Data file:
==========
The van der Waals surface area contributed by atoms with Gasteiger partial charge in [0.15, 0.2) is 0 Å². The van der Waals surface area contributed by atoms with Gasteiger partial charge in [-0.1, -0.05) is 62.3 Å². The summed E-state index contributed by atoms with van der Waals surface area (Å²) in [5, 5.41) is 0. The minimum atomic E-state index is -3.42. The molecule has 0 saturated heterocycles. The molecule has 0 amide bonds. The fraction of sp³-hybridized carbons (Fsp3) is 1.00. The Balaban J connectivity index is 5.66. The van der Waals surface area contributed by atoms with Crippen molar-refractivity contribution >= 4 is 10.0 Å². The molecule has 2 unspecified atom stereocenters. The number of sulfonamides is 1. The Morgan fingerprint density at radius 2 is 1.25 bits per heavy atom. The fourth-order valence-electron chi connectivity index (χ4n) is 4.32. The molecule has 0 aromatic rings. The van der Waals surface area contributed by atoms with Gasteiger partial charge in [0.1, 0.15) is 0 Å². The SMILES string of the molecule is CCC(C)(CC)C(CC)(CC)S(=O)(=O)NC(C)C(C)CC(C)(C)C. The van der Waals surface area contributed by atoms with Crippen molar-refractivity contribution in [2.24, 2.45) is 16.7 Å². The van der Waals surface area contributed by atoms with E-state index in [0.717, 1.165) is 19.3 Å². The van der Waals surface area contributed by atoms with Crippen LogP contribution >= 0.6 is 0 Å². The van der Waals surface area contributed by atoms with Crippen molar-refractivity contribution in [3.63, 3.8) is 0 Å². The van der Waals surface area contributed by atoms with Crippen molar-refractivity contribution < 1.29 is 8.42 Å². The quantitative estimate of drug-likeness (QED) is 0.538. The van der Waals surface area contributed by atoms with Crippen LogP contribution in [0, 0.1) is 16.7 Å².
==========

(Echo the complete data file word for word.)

The van der Waals surface area contributed by atoms with Gasteiger partial charge in [0.15, 0.2) is 0 Å². The van der Waals surface area contributed by atoms with Gasteiger partial charge in [-0.1, -0.05) is 62.3 Å². The summed E-state index contributed by atoms with van der Waals surface area (Å²) in [5, 5.41) is 0. The minimum atomic E-state index is -3.42. The molecule has 0 saturated heterocycles. The molecule has 0 amide bonds. The fraction of sp³-hybridized carbons (Fsp3) is 1.00. The Balaban J connectivity index is 5.66. The van der Waals surface area contributed by atoms with Crippen molar-refractivity contribution >= 4 is 10.0 Å². The molecule has 2 unspecified atom stereocenters. The number of sulfonamides is 1. The Morgan fingerprint density at radius 2 is 1.25 bits per heavy atom. The fourth-order valence-electron chi connectivity index (χ4n) is 4.32. The molecule has 0 aromatic rings. The van der Waals surface area contributed by atoms with Gasteiger partial charge in [0.1, 0.15) is 0 Å². The SMILES string of the molecule is CCC(C)(CC)C(CC)(CC)S(=O)(=O)NC(C)C(C)CC(C)(C)C. The van der Waals surface area contributed by atoms with Crippen molar-refractivity contribution in [2.24, 2.45) is 16.7 Å². The van der Waals surface area contributed by atoms with E-state index in [0.717, 1.165) is 19.3 Å². The van der Waals surface area contributed by atoms with Crippen LogP contribution >= 0.6 is 0 Å². The van der Waals surface area contributed by atoms with Crippen molar-refractivity contribution in [3.63, 3.8) is 0 Å². The van der Waals surface area contributed by atoms with Crippen molar-refractivity contribution < 1.29 is 8.42 Å². The quantitative estimate of drug-likeness (QED) is 0.538. The van der Waals surface area contributed by atoms with Crippen LogP contribution in [0, 0.1) is 16.7 Å².